Shopping: South Kensington locals want for very little when it comes to retail therapy with the legendary Harrods and Harvey Nichols on the doorstep. Those looking for a more intimate shopping experience may prefer the boutiques along Brompton Road, Fulham Road and Bute Street, where you can find The French Bookshop, Moxon’s Fishmongers and toy shop Snap Dragon. Kensington High Street, and Chelsea's Sloane Square and King's Road are all nearby.
- South Kensington has branches of almost every supermarket chain, and locals enjoy an unprecedented range of independent organic shops and a several weekly farmers’ markets. On Saturdays the market takes place in Bute Street and on Tuesdays it’s on the Queens Lawn at Imperial College. The Whole Foods Market on Kensington High Street offers free parking for shoppers and also provides a delivery service.
- Fitness fanatics couldn’t be more at home in South Kensington, with its array of gyms, leisure centres and yoga and Pilates studios. There’s even a 24hour gym called Anytime Fitness on Kensington High Street if you can’t make it to a scheduled daytime class.
- After all this exercising South Kensington locals need to look after their aching muscles and can take their pick from a collection of excellent high end spas such as Le Kalon Spa at The Bentley Hotel or Urban Retreat at Harrods.
- The borough of Kensington and Chelsea has six libraries spread throughout the area, all of which have extensive facilities and offer various courses or reading groups.
- Cafe culture thrives in South Kensington, with countless coffee shops and bakeries including cupcake emporium Hummingbird Bakery and the authentically Gallic patisserie Aux Merveilleux, both on Old Brompton Road.
The southern edges of Kensington Gardens and Hyde Park buffer Kensington Road and, although there are plenty of pretty garden squares in South Kensington, the Royal Parks are the star attraction. As well as the Serpentine Lido and Serpentine Gallery, Kensington Gardens is also home to a beautiful memorial fountain to Diana, Princess of Wales and a playground that also bears her name.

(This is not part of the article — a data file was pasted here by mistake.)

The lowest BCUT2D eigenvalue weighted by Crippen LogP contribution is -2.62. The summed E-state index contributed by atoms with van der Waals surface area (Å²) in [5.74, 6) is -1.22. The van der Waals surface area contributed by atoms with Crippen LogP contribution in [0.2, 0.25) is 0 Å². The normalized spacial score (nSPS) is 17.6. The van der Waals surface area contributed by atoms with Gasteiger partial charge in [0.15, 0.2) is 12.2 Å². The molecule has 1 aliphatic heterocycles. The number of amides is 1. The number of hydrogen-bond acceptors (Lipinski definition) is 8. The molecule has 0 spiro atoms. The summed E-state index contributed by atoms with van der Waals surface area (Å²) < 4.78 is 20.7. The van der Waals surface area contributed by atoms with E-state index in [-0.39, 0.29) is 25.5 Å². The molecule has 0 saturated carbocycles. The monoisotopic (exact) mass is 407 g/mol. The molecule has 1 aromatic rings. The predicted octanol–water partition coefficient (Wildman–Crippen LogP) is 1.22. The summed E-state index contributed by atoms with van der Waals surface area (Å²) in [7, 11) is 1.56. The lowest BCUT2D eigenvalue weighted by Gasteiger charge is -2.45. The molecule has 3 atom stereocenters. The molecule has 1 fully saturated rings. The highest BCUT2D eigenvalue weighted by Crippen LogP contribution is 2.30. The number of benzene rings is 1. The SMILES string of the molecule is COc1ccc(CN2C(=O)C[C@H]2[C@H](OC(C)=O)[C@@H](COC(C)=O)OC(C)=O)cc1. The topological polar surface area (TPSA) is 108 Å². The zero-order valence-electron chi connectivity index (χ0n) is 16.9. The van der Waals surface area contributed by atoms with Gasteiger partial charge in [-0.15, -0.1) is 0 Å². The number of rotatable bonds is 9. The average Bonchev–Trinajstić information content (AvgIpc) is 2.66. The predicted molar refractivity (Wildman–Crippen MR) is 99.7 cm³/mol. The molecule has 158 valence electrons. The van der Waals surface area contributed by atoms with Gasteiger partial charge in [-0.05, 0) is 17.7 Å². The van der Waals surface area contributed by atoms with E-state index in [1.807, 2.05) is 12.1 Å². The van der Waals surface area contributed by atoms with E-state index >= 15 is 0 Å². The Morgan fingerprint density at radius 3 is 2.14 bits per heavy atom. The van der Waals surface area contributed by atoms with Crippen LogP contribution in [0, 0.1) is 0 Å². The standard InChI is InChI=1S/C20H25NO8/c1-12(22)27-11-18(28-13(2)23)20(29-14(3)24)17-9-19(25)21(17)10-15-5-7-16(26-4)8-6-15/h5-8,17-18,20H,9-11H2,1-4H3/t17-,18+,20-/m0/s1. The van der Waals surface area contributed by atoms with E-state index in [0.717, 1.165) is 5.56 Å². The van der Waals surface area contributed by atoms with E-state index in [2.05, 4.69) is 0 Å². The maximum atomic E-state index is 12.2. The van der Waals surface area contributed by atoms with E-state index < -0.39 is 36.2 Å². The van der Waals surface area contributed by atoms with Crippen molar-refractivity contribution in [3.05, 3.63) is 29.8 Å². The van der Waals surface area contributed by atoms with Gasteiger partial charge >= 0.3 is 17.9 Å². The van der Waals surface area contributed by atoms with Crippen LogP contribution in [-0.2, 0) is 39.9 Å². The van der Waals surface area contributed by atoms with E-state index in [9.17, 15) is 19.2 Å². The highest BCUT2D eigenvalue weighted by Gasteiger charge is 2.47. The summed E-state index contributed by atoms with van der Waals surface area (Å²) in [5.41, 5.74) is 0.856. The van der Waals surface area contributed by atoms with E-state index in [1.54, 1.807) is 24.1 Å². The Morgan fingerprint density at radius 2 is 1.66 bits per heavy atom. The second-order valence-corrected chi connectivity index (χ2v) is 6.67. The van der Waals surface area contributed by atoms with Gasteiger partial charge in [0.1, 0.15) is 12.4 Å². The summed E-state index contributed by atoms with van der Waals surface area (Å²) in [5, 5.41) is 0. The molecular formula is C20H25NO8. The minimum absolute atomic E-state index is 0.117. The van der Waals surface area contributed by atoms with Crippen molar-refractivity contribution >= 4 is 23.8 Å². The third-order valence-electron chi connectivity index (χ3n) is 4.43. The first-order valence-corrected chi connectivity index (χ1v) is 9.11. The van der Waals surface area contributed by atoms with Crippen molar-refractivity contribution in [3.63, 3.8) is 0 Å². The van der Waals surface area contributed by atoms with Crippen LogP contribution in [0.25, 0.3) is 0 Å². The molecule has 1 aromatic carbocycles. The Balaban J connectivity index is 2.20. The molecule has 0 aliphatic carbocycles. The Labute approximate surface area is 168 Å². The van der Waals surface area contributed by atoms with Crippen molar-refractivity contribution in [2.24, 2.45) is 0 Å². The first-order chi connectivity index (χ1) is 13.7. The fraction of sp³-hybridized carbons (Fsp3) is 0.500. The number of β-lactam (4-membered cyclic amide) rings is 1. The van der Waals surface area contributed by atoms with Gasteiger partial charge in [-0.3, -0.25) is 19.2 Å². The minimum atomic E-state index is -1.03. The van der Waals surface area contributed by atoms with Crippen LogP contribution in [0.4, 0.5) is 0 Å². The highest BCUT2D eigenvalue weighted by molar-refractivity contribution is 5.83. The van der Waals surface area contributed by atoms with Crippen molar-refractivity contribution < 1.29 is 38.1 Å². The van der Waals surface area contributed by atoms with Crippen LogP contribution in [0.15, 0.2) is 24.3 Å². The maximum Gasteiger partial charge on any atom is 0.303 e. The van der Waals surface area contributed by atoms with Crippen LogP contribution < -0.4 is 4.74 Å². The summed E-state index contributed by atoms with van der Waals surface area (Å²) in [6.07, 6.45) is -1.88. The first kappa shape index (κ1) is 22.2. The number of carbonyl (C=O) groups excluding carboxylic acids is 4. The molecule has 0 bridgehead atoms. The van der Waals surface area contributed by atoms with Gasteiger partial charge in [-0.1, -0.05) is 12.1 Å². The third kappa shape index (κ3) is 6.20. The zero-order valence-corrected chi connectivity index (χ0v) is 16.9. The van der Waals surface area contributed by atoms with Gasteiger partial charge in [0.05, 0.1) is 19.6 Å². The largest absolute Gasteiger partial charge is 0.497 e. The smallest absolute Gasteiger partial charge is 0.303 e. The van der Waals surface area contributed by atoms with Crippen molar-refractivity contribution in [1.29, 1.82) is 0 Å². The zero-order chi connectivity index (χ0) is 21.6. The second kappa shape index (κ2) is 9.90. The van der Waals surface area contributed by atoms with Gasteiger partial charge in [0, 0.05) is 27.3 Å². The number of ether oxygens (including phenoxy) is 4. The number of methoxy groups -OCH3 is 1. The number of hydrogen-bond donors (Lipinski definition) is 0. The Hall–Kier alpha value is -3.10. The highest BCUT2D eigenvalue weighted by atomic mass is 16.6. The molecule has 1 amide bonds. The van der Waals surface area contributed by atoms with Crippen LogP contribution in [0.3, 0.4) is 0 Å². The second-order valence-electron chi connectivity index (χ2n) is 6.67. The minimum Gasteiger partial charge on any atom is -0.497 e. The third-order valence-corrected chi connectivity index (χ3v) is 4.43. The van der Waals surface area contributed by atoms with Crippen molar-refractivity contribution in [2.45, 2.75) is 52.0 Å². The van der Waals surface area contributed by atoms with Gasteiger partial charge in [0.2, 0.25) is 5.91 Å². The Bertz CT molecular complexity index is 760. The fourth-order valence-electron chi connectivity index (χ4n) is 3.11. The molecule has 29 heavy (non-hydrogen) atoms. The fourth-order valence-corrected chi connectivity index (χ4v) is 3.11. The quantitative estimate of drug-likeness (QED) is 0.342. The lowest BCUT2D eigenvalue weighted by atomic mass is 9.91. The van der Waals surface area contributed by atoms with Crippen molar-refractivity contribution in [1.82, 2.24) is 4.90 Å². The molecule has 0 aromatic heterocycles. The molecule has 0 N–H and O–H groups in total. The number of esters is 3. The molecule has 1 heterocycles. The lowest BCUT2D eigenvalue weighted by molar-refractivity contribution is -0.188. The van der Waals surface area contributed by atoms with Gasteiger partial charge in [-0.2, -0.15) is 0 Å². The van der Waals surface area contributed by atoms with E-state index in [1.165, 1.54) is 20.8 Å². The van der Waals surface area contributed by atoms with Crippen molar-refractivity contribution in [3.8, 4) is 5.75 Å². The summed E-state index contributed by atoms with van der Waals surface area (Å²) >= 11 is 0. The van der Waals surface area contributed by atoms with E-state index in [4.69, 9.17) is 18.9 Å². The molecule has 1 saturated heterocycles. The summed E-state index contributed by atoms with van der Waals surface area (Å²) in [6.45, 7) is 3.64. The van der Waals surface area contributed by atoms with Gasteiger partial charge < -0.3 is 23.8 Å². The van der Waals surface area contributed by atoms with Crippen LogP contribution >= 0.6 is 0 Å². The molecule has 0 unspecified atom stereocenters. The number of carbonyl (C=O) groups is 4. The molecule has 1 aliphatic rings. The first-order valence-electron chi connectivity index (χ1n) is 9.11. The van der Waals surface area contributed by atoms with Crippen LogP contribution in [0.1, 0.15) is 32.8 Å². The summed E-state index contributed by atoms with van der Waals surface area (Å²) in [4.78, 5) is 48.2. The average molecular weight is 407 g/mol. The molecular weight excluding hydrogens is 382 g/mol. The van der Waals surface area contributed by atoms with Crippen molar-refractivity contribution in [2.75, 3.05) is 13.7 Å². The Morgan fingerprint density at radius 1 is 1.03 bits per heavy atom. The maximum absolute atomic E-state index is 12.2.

There seems to be no end to the number of high end apartments appearing in South Kensington. Recent developments include the Berkeley Group’s 375 Kensington High Street, a collection of apartments with a private cinema and 24hour concierge.
Tube: South Kensington Tube station boasts a desirable Zone 1 location, and is on the District, Circle and Piccadilly Lines. This makes travel to East and West London particularly easy, and residents will usually only have to change trains once to reach the far end of North or South London. Journeys to Monument take 18 minutes, and it’s 16 minutes to King’s Cross or 20 minutes to Highbury & Islington.
Overground: The nearest Overground station is West Brompton. From here trains connect across London, to Clapham Junction in one direction (11 minutes) and Willesden Junction in the other (12 minutes).
Bus: Buses from South Kensington include the 14 (to Warren Street), 74 (to Baker Street) and C1 (to Victoria). There are also two night buses, N74 and N97 (to Trafalgar Square).
Road: South Kensington’s handy location on the A4 means it’s only a short 20 minute drive to the M4, allowing access to the west of England. From there it’s a further 15 minutes to the M25.
Getting away: The Piccadilly Line service to Heathrow means residents can reach the airport in less than an hour.
South Kensington has a wide array of primary and secondary schools, including state schools, academies, voluntary aided schools and independent schools. Lycée Français Charles de Gaulle is a French language school and takes pupils at both primary and secondary level. South Kensington is an ideal location if you’re looking for private schools. There are several options within walking distance, including Glendower Preparatory School and Queen’s Gate School. Garden House School is a leading London day school offering kindergarden through to prep schooling.